There is a possibility that you are on this website right now looking at the huge selection of aircraft for sale and wondering what it would be like to own your own and fly it whenever you wanted. There are affordable options, and earning your license is the first step to becoming an aircraft owner and successful aviator. You might not even need more inspiration for why you should earn your license, but I have compiled some great reasons that I like to remind hopeful future pilots of.

Flying Increases Your Intelligence

Like most hobbies, flying requires you to learn something new every day. However, unlike most hobbies, almost everything you learn in training is transferable to another skill set. A pilot has to be proficient in time management, communication, resource management, and decision making, to name a few. You will constantly be sharpening different skills that apply to situations outside of the airport.

You Have Options

Not everyone wants to become a licensed Private pilot, but many do want to fly. There are several options out there for that as well, such as a Sport Pilot license and flying gliders. These have limitations on taking passengers and can be less free as far as regulations that must be followed, but for a fair weather flyer they are perfectly viable options. The great thing about aviation is that it is incredibly diverse. Find something that fits your lifestyle and dreams and run with it!

You are Joining a Great Community

Some of the best people I have had the pleasure of meeting are pilots. Not only are they wise from years of continual learning, but they are also adventurous and supportive. The aviation community is very welcoming, and you can feel at home at almost any airport you visit. I suggest joining a local chapter of EAA or the Ninety-Nines if those interest you. If not, simply sitting around in an FBO often leads to great conversations.

It Will Look Great on Your Resume

No matter what field you’re in, adding that you have your pilot license is a great addition to your resume. It shows your potential employer that you have dedicated yourself to working hard on a single task for a long period of time and earned it. Employers are looking for well-rounded individuals and having this qualification makes you stand out in a sea of other candidates.

So Many New Adventures

My fiancé and I flew to over 25 different airports in our first year of dating. I can think of something memorable or exciting about every single one of them. Whether it be the people we met, the hangars we explored, or simply how beautiful the sunset was while we sat on the porch of the FBO, none of those amazing memories would have happened if we didn’t decide to go on an adventure and fly to a new airport. Taking to the skies opens up so much possibility for adventure and lifelong memories.

Life is meant to be lived to the fullest. Why not chase after your dreams?

7 Practical Tips for Instrument Training

I am happy to report that in my pursuit of a career as a professional pilot, I successfully passed my Instrument Rating checkride a couple weeks ago. Although this is just a milestone along the long road to my goals, I am proud of how far I’ve come from my first attempt at flying an approach. Several pilots warned me that instrument training is more difficult than any other training, and I have to say that I now understand what they meant.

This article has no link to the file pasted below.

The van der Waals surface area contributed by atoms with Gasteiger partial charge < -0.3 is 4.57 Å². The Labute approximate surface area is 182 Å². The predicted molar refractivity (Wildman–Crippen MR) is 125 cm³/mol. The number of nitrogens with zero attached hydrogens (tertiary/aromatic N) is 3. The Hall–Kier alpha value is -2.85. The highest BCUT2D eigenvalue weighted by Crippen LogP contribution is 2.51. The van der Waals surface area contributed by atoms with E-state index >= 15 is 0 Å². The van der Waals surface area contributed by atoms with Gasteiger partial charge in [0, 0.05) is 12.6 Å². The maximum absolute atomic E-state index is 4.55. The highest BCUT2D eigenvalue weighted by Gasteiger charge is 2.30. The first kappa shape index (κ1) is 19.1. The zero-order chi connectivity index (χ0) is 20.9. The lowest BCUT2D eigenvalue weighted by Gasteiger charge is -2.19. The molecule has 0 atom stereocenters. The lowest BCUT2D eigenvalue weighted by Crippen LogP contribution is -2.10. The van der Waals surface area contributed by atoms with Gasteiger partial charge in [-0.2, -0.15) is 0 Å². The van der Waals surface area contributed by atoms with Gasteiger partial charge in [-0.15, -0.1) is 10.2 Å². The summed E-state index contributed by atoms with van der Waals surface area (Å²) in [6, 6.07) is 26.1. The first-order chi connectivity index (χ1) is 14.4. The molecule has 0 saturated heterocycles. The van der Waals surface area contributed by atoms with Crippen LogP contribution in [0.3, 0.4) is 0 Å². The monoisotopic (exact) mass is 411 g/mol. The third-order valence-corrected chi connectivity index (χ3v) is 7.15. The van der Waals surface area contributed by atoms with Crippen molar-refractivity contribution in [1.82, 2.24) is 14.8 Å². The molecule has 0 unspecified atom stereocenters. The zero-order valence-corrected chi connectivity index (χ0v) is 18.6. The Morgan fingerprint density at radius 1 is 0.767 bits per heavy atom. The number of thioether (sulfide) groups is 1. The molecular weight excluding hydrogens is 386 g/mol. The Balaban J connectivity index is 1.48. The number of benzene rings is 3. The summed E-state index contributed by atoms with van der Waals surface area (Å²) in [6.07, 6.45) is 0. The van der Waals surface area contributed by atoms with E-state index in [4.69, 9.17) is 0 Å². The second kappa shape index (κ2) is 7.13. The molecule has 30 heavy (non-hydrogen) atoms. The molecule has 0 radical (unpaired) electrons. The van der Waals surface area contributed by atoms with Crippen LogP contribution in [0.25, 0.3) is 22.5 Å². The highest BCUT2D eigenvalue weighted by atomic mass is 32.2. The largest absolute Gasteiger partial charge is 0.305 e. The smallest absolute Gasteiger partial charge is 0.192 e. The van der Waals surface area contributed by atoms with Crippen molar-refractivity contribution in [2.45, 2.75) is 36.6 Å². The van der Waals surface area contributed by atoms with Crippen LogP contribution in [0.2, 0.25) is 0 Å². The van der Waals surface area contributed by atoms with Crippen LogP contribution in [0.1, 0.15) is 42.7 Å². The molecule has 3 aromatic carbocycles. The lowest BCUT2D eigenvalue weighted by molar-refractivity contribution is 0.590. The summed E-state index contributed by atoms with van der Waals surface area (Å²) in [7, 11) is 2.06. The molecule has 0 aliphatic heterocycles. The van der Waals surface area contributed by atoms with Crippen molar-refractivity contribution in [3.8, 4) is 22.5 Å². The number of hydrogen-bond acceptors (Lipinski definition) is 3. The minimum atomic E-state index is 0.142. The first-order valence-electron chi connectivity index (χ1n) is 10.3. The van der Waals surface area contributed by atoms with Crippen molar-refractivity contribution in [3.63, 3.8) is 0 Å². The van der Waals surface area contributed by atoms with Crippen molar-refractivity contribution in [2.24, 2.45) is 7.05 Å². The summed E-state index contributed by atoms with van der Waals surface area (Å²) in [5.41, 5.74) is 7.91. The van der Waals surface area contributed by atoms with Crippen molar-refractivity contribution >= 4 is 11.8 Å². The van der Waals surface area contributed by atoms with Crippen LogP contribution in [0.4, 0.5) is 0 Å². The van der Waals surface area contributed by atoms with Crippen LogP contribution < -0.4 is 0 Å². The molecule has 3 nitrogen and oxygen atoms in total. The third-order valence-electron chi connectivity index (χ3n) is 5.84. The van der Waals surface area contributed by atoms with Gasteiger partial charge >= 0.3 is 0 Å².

Instrument training was different from private training in a lot of ways. Everything that I had already spent hours learning and practicing was expected to be second nature to me at this point. This really hit home when I executed a poor traffic pattern and my instructor scolded me, saying, “This is PRIVATE stuff! You should know how to land.” I could not longer struggle to control any part of my flight operations and blame it on still being a student. In a sense, you change from being a student of the airplane to a student of everything outside of the airplane. Factor in how you cannot see outside, and the learning curve suddenly gets that much more difficult.

Upon landing and being told I had passed my checkride, my DPE told me that he strongly believed that instrument training was more difficult than ATP training. This surprised me, and I will have to report back in a few years on if I find this true for myself or not. Regardless, my previous instructor’s warning that it will be like a “fire hose to the face” when I began training was definitely true. I struggled for months in the ground course and every flight seemed to make me feel more emotions than Private training did. If it was a good flight, I definitely knew it and felt like a champion. If it was a bad flight, it was more difficult to recover from and I felt more like a failure. I am sure this is because the acceptable margin of error in instrument flight is so small.

During my training I jotted down some notes on things I would like to tell other students currently working on their instrument rating. Hopefully some of these tips will be helpful for navigating the difficulties you will face along the way.

Accurate representation of what it feels like to study for the Instrument Written.

Knock out the Written Exam

There is nothing more frustrating than getting grounded during flight training because you haven’t completed a written test. It is policy at my school that if you have not passed the written test before you start the second “flight lab” (25 hours of training) then you cannot move forward. Even if the threat of being grounded is not looming over your head, the written is a huge hurdle to pass and I recommend taking it as soon as possible to get it out of the way. Some concepts are more difficult than Private, but it’s nothing that a few extra hours of studying cannot remedy.

Reference the Instrument “Know All” Handbook